Labour has to win back this terrain with a language that can encompass both cosmopolitan modernity and English conservative culture, linking them together in a sense of national purpose. It would incorporate all the things Blair dismissed as anachronisms: tradition; a respect for settled ways of life; a sense of local place and belonging; a desire for home and rootedness; the continuity of relationships at work and in one's neighbourhood.
England once had this kind of conservative, common culture; it acted as a counter to the commodification of labour and to social isolation. Ruskin provided its rallying cry, "There is no wealth but life." At one time Labour gave expression to this kind of conservatism. It need not be reactionary, right-wing, or sentimental, although it has been all these things. Its political character will depend on Labour's capacity to articulate a progressive and ethical conservatism that embraces difference. It need not be parochial or conformist: England celebrates a rich tradition of volatile, creative cultures.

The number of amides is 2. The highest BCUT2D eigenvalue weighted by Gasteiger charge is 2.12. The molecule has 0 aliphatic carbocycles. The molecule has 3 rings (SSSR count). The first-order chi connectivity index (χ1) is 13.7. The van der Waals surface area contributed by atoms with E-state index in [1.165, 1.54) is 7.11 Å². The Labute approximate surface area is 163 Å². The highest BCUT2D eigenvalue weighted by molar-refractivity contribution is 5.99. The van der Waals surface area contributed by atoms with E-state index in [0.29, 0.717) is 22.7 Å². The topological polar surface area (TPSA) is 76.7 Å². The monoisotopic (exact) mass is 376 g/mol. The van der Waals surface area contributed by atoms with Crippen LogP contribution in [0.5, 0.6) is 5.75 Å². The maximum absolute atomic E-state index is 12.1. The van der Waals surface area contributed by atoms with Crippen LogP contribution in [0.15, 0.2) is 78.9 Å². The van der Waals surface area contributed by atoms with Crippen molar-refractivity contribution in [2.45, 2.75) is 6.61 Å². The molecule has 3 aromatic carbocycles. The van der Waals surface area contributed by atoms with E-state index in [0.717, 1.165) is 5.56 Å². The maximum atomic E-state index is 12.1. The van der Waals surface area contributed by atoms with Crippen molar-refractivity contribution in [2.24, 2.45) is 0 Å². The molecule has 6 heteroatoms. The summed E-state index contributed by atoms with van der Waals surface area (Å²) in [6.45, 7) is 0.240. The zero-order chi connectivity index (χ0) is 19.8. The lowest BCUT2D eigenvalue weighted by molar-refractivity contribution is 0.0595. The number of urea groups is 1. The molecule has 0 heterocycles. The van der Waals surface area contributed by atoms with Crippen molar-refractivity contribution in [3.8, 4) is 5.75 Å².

Thursday, July 29, 2010
Quote of the day